Touch of spice |

Touch of spice

One step at a time

Christina M. Currie

His eight-month-old baby is trying to walk.

He tells me the whole story (it’s a parent thing). She’s pulling herself up and lurching around holding onto his two fingers. She even initiates the activity.

She’s close.

I can’t bring myself to tell him I’ve got one baby who’s closer to 15 months than she is 14 months and she’s not walking.

It’s not so much that she’s not walking, it’s that she has no desire to walk.

Crawling gets me from A to B just fine, thank you very much.

Now that she’s learned how to carry her bottle in her teeth and progress forward at the same time, it’s even worse. Until she becomes responsible for buying her own clothes, there’s nothing to encourage her to join the rest of us bipeds.

Not even keeping up with her extremely mobile sister is an incentive to put one foot in front of the other without support from the couch.

It’s not that she can’t do it. She definitely has all the steps (no pun intended) nailed down. She just won’t.

At first I thought she was afraid. She won’t go from standing to sitting without keeping one hand firmly on the side of the coffee table.

Next thing I saw, she was balanced on the seat of Katie’s tricycle trying to get one leg over the side of the crib.

Yeah. She’s afraid.


I’m pretty OK with giving her the time she needs to figure it out (my biceps wish she were faster, but hey, they need the work, too.) Katie didn’t walk until she was 14 months old and then she hit the ground running, so I think I can handle the wait.

It’s just when I see a tiny, tiny little one (wearing ribbons because she was born with hair) tottering among the aisles in Kmart that I look at my chunky monkey and wonder “when?”

Then again, childhood goes so fast. They’re not babies for long. Take advantage of it while you can. It won’t be long until you’re telling them to sit down and be quiet.

I’m a fairly intelligent, mobile person and I don’t have a clue when I cut my first tooth or took my first step.

By the time you hit 5, no one cares, least of all you, about your stages of development as compared with “normal” and in what percentile you were ranked.

That’s what parents tell themselves. Especially parents whose children didn’t walk until after they were 14 months old.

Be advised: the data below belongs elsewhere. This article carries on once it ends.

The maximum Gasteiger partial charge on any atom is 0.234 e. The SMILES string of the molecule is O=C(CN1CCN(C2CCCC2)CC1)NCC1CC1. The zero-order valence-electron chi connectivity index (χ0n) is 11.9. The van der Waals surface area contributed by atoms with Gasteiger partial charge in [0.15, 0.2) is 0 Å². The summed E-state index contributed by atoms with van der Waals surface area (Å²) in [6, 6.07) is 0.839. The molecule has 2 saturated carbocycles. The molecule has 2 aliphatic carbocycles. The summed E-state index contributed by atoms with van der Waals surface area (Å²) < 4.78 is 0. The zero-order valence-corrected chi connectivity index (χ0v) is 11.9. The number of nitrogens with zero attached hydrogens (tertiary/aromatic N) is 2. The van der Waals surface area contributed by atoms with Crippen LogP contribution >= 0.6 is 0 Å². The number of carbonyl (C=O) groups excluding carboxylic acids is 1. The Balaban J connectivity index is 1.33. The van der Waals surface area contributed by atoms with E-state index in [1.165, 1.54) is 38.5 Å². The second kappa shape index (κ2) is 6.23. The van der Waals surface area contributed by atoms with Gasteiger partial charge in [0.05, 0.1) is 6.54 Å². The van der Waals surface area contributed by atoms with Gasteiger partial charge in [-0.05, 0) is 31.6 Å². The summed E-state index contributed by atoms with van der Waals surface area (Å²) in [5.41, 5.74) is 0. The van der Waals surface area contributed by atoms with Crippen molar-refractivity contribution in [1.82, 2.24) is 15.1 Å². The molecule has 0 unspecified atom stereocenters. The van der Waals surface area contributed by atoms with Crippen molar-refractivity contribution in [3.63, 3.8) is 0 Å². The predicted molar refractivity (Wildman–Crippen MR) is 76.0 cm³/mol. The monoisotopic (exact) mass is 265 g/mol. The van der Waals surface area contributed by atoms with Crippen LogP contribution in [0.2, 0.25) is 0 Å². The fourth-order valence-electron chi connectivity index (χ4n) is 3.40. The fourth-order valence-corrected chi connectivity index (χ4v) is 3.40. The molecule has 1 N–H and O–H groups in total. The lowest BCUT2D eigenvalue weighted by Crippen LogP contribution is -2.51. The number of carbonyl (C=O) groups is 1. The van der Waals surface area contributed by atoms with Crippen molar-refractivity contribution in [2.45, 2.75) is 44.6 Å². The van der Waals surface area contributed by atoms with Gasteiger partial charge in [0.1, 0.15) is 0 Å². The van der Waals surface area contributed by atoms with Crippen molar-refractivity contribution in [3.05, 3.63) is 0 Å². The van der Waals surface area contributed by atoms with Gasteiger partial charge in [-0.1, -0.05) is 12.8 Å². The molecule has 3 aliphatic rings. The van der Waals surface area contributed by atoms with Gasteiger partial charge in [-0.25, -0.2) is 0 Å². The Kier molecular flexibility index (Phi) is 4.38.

But that’s not the only challenge my second-born has.

Drinking is another challenge for the baby. Katie learned to drink from a cup early by practicing in the bathtub. The baby doesn’t get that opportunity because Katie takes possession of all the cups immediately upon entering the bathtub.

She mostly uses them to pour water over Nikki’s head.

Nikki demonstrated her lack of drinking skills last weekend at the annual Rayl Family Football Party (food, friends, football. What more can you ask?).

Nikki and cousin Megan were inseparable. Megan tried to teach the baby how to walk and, in turn, Nikki taught Megan a few things about babies.

Now that Megan has a baby brother she’ll soon learn that you have to monitor everything within reach of an active baby, but she’s still new to the concept. She didn’t notice when Nikki reached for a can of cola and went to take a long drink.

Unfortunately, she missed her mouth by about four inches and poured half the can in Megan’s lap.

Megan, wearing pre-faded and dirt-stained jeans that are all the rage ($30 to buy them looking that way) was concerned mostly about whether they would stain.


She didn’t walk too comfortably after that either.

Megan, her mother tells me, started walking when she was 9-months-old.

I guess when you start walking isn’t really a measure of intelligence or future potential.

(Note to Megan: Remember that even when I set your shoe floating in the toilet of the men’s bathroom as punishment for being mouthy or make you blush when I say “armpit,” I still love you. You’re beautiful.)

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